Justin Rose Profile

Name Justin Rose
Short Name Rosey
Born Jul 30, 1980
Age 40 years
Birthplace Johannesburg, South Africa
Height 6ft 3ins

Having stunned the world with his performance at the 1998 British Open when still a teenager, Justin Rose's rise to the top of world golf was not straightforward, but it revealed his true character.

South African-born Englishman Justin Rose is a genuine world golfer who holds dual membership on the PGA Tour and the European Tour.

Rose became men's golf's first Olympic gold medallist in 2016 and the win in Brazil ensured that he became just the fifth golfer to win a tournament on each of the six continents where the game is played.

His triumph in Rio came three years after he made his breakthrough at Major Championship level with victory in the 2013 US Open at Merion Golf Club.

Rose had burst onto the world golfing scene with a sensational performance at the 1998 British Open when, as a teenage amateur, he finished fourth.

He quickly turned professional and struggled, but he recovered to win the Order of Merit on the European Tour in 2007 and moved into the world's top ten.

He is a two-time World Golf Championship winner and in 2018 Rose won the lucrative FedExCup Playoffs, with it becoming the number one ranked golfer in the world for the first time.

In 2017 he was appointed a Member of the Order of the British Empire for his services to the game of golf.

Amateur career

Rose's amateur career was a short but eventful one that culminated with his breakthrough performance at the British Open in 1998.

His parents returned to England shortly after he was born in Johannesburg and Rose would learn how to play golf at the North Hants Golf Club and Tylney Park Golf Club, both of which were close to his home.

He began to make waves in the British amateur scene and in 2007, at the age of 17, he was selected to face the United States in the Walker Cup.

Justin Rose at the 1998 British Open.

Encouraged by his Open performance, which won the hearts of the galleries, Rose turned professional, a decision that appeared to be folly in the seasons that followed as Rose struggled to adjust to life in the paid ranks.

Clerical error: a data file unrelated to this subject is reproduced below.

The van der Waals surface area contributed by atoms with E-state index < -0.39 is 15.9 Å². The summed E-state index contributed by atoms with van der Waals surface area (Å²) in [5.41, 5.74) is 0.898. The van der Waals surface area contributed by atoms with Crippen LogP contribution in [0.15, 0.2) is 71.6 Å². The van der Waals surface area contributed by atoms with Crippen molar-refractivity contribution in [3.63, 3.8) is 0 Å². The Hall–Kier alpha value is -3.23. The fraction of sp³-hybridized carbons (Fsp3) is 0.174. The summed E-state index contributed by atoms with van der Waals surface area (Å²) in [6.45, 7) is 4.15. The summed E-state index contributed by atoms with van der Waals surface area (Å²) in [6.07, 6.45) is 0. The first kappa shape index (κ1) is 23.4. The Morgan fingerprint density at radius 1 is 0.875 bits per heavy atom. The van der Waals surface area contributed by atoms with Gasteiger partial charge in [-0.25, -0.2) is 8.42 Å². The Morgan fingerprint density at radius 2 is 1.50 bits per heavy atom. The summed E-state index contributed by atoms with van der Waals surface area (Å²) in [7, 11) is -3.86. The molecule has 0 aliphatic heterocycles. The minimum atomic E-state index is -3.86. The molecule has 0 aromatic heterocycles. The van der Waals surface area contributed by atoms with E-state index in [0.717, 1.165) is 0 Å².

Turning pro

As a young professional Rose cut the figure of a fish out of water and he missed the cut in the first 21 tournaments that he entered.

He failed to earn his tour card in the 1998 Qualifying School and though he would eventually claim a spot for the 2000 season, he immediately lost that card after another poor season.

A return to South Africa would spark Rose's career into life as he claimed a pair of second-place finishes that set him up to place in the top 40 on the European Tour in 2001.

Attempts to split his time between Europe and North America did not yield a great deal of success and after ten years of being a professional, Rose had just four European Tour wins to his name.

First wins on PGA Tour

Rose earned his big breakthrough on American soil in 2010, launching from a third place in the Honda Classic to win the Memorial Tournament at Muirfield Village.

He shot 18-under 270 at the Jack Nicklaus-designed course and a little less than a month later he would get his hands on another trophy, the AT&T National hosted by Tiger Woods at Aronimink.

With victory at the 2011 BMW Championships, Rose began to establish himself as a regular contender for honors both in Europe and on the PGA Tour.

Indeed, Rose would win at least once a year on the PGA Tour during the 2010s.

US Open glory

In early 2013, Rose reached a career-high third in the world rankings after finishing second to Woods at the Arnold Palmer Invitational.